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From Hire to Retire: Guiding Top Talent Through to the Finish Line

Retirement is an inevitable stage of the employment journey. Even high performers hang up their hats eventually. But to retain them up until retirement, organizations must be willing to optimize every stage of the employee lifecycle – from recruiting through offboarding.

Recruiting for the long-term

First impressions are the most lasting. To recruit people who are right for the job – and will be for the long haul – employers must generate a positive impression from the outset. You might:

  • Create an employer brand so that candidates can learn about your culture and decide whether they’re a fit for your company.
  • Be clear and specific about job requirements to lower the likelihood of unsuitable candidates and to help new employees better understand their roles.
  • Develop strong onboarding strategies that favorably shape employee experiences. Consider communicating what employees should do and what assistance is available to them, and allow for flexibility.
  • Improve recruiting and hiring functions through HR technology. For example, the system lets candidates apply for jobs online and takes new hires through a paperless onboarding process.

Manage, engage and retain

Today’s multigenerational workforce demands that business leaders manage people differently. From traditionalists and baby boomers, to Generation Xers, millennials and Generation Z, each comes with their own expectations, priorities and values.

And employers are realizing how getting it right can positively impact their business.

In a survey by the Harvard Business Review, 71 percent of executives viewed employee engagement as very important to achieving organizational success. Not only can proper management and engagement of employees help your business achieve organizational goals, it is the key to retaining top talent of all ages.

For example:

  • Learn what motivates each generation and appreciate the value that their differences bring to the organization.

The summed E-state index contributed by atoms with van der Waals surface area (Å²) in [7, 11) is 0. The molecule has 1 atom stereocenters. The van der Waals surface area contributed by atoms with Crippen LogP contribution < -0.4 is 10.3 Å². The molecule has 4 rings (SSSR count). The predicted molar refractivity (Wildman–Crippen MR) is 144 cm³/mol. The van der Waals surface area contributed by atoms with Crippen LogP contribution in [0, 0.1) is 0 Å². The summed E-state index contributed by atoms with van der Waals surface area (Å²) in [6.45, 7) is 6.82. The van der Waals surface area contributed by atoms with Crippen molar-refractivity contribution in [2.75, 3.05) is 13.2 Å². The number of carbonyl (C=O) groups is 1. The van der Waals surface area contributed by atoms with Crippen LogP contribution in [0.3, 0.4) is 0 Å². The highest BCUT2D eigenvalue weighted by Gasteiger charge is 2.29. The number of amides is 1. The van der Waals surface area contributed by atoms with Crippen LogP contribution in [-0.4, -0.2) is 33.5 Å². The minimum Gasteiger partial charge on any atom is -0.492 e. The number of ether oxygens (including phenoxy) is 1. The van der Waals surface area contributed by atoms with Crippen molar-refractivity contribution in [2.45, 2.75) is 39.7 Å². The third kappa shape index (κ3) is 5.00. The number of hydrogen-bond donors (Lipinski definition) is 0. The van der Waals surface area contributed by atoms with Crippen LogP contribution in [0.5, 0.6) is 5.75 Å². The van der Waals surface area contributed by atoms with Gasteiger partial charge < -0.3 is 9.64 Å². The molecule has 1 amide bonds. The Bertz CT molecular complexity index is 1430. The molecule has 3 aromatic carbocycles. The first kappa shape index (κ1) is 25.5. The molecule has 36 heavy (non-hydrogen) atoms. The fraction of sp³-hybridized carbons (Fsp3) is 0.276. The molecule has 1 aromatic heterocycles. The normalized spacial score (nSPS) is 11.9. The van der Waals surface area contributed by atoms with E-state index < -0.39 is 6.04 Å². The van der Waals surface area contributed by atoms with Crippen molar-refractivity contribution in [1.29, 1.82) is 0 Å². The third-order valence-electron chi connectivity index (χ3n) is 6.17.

• Develop programs that encourage generations to collaborate and share their knowledge with each other.
  • Create policies that will help meet the unique needs and expectations of each generation.
  • Engage employees through self-service technology, training, stay interviews, feedback and consistent policies and procedures.
  • Reward high performers for a job well done.

According to the UNC Kenan-Flagler Business School, ultimately, all generations are seeking meaningful work, opportunities to learn and grow, work-life balance and to be treated fairly and with respect.

All good things must come to an end

Every employee leaves the workforce at some point. At this stage of the lifecycle, the employment relationship has ended, but it’s no less significant than other stages of the journey. The separation process has many components, including compensation, benefits, exit interviews and succession planning. The goal is to make the process as smooth as possible. Check out a few ways you can make this happen:

  • Handle the separation carefully, without discrimination.
  • Let high performers know that the door is open for their return.
  • Conduct exit interviews to get the departing employee’s input on the company.
  • Automate your offboarding process to reduce errors and increase efficiency.
  • Have a succession plan for recruiting and retaining employees who will be taking over the responsibilities of departing top talent.

Prior to retirement, there’s the professional journey that employees want to remember as a meaningful work experience. Organizations can help fulfill this desire by enhancing processes relating to the employee lifecycle.